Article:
Nos. 67 - 69 High Street
These three buildings have been grouped together as they seem to have been linked in some way. According to the drawing from Charpentier (see right) they are of identical height and the roof of the outer two structures extend over part of the middle one. Photographic evidence for their appearance in 1860 is almost non-existent, which is surprising given their prime location opposite the Square Tower.
A detail from the only photograph showing these properties from the front can be seen below, but it was taken a long time after our target date. The presence of overhead trolley bus cables put the earliest date of this image as 1934, and since the buildings were demolished during WW2 the latest it could have been taken would be the early 1940s.
Despite the late date of the photograph it is of great help in showing that numbers 67 and 68 were substantially modified after 1842, but No. 69 remained more or less the same throughout the period in question. Specifically, at No. 67 the second floor which was formerly represented by a dormer window in a gabled roof has given way to a heightened facade which offered the opportunity to extend the floor across the whole building. This image offers no information about the configuration of the roof.
No. 68 has undergone the greatest transformation in which it also gained an additional floor at the expense of a pair of dormers in a gabled roof whilst having both windows on the first and second floors converted into bays. The ground floor shop seems to have been altered the least of the three.
The only discernable change to No. 69 is that the first floor window is no longer a bay.
Once again we have no information to guide us to the date that these various alterations were carried out. The changes to 67 and 68 are entirely consistent with the prevailing mid-Victorian style of renovation, but this could have been before or after 1860.
There is one more scrap of photographic evidence from the snapshot taken from the Cathedral Tower around 1920 (see below, right). This shows the rear of the three buildings which are clearly shown to have roofs with similar steep sides, though No. 67 is the highest of the three and No.69 the lowest. All three have outbuildings at the rear which are separated from the parent structures which throws some doubt over the accuracy of the 1861 OS map which shows continuous solid buildings all the way from High Street to White Hart Road.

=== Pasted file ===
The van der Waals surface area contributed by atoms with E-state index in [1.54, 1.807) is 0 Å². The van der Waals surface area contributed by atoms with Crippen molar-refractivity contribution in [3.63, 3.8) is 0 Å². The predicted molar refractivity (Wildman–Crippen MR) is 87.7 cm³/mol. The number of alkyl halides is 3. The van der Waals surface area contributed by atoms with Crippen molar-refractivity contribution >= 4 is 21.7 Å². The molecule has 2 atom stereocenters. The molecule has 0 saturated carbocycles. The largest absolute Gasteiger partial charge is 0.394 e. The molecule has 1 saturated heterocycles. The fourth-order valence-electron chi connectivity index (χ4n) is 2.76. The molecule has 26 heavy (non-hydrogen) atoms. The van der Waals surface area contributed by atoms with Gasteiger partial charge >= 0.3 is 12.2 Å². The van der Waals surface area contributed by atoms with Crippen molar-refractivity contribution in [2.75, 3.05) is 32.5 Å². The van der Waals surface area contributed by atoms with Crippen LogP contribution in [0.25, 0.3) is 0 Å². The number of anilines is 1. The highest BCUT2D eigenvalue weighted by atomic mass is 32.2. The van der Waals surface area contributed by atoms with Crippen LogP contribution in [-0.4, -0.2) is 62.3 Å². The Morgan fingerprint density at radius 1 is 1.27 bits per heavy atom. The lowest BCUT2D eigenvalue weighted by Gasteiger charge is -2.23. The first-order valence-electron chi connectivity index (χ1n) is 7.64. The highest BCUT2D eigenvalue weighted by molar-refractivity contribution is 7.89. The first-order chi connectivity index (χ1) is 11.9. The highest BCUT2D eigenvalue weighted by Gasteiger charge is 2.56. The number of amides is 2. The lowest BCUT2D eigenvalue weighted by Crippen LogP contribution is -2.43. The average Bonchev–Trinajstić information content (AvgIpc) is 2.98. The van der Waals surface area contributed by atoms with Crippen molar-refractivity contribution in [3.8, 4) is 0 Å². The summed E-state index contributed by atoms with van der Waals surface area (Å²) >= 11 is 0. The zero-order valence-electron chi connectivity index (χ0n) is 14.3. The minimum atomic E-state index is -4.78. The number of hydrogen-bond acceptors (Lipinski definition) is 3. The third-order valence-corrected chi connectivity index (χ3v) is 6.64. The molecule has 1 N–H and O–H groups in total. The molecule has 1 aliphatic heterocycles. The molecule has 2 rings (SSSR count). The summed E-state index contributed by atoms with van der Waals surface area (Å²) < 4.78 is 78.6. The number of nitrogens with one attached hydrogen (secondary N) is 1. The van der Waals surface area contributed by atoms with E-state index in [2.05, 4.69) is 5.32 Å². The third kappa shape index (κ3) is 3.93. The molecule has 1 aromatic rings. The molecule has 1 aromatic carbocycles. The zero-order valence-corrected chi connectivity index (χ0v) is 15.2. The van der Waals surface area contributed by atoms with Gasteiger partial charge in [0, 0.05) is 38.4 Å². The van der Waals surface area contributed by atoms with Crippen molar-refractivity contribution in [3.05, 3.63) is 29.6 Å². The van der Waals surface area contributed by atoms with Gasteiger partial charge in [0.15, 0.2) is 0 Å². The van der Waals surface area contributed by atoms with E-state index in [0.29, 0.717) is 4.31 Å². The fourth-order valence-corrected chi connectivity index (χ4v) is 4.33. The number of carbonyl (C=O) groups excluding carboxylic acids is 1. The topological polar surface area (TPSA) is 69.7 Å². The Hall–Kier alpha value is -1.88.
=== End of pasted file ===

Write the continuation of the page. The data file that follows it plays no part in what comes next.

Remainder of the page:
The 1861 Census confirms that No. 67 was the Bell Tavern and that it was managed by Richard Millman (39) with his wife Eliza (41). Also in residence were Rose Davies (10), Louisa Millman (5), Eleanor James (19) and David Duell (27, lodger).
At No. 68, the Census shows Richard Wareham (41) in residence, describing him as a Greenwich Pensioner. He is listed with his wife Eliza (39), son-in-law James Raud (21, Shipwright), daughters-in-law Eliza (18, Milliner) and Emily (9), and Charles Gower (20, lodger, Corporal, Royal Marines).
Prior to the Wareham entry in the Census there is a separate listing for William Hayward (28, HM Customs Clerk), his wife Jane (31) and son William (2) but there is no indication whether this family are living at No. 67 or 68. Given that No. 67 was an Inn, the Haywards were probably a self-contained unit attached to the Wareham household, possibly living in one of the outbuildings in the rear.
The last entry for this section of High Street is for No. 69 and this lists, as head of household, John Lipscomb (67, Cook and Pastry Cook), James Norris (21, Servant) and Harry Jones (11, undefined).
The 1859, Kelly's Trade Directory lists John Lipscombe in residence at No. 67 running an "Eating, Coffee and Boarding House", but this is contradicted by the Census which is the more authoritative source. This error is confirmed by a second reference to this address which describes the property as an Inn called the Little Bell, run by Richard Millman (the 1861 OS map described the property as the Bell Tavern) which is confirmed by the Census. Kelly's gives the occupier of No. 68 as Charles Baigent who was running a beerhouse.
In Simpson's 1863 Directory the Bell Inn has been taken over by Mrs Eliza Millman and the beerhouse at No. 68 is run by R. Wareham who must have taken over from Charles Baigent at some point between 1859 and 1861. John Lipscombe is recorded as living at No. 69 where he still runs a refreshment house but is now also described as a confectioner. Harrod's 1865 Directory confirms John Lipscombe at No. 69.
Of the three buildings the one with the greatest claim to fame is No. 68 which in 1842 belonged to Mr Sherwood, gunsmith and owner of a shooting gallery. On 20th May 1845 the last duel known to have been fought between Englishmen on English soil took place at Browndown in Gosport. One of the protagonists was known to have taken a pair of pistols he had purchased at Fiske's the Jewellers (63 High Street) and tested them out at Sherwood's. At a coroner's enquiry it is known that Sherwood's assistant Powell gave evidence.
Knowing that by 1860 No. 67 was a tavern lends weight to the notion that the modifications to the building were carried out before that date. The building shown by Charpentier does not give the impression of being an alehouse. Similarly, the change of usage at No. 68 may well have been occasioned by a wholesale re-structuring of the property, the bay windows however seem to be of a 20th century design. They have horizontally hinged top lights, a feature that has not been seen on any other building from around 1860. In the absence of further evidence it will be assumed that in 1860 they were plain windows as in the Charpentier drawing. There is a similar factor present in the 1930s image of No. 69 but in this instance the bay window from 1842 will be retained.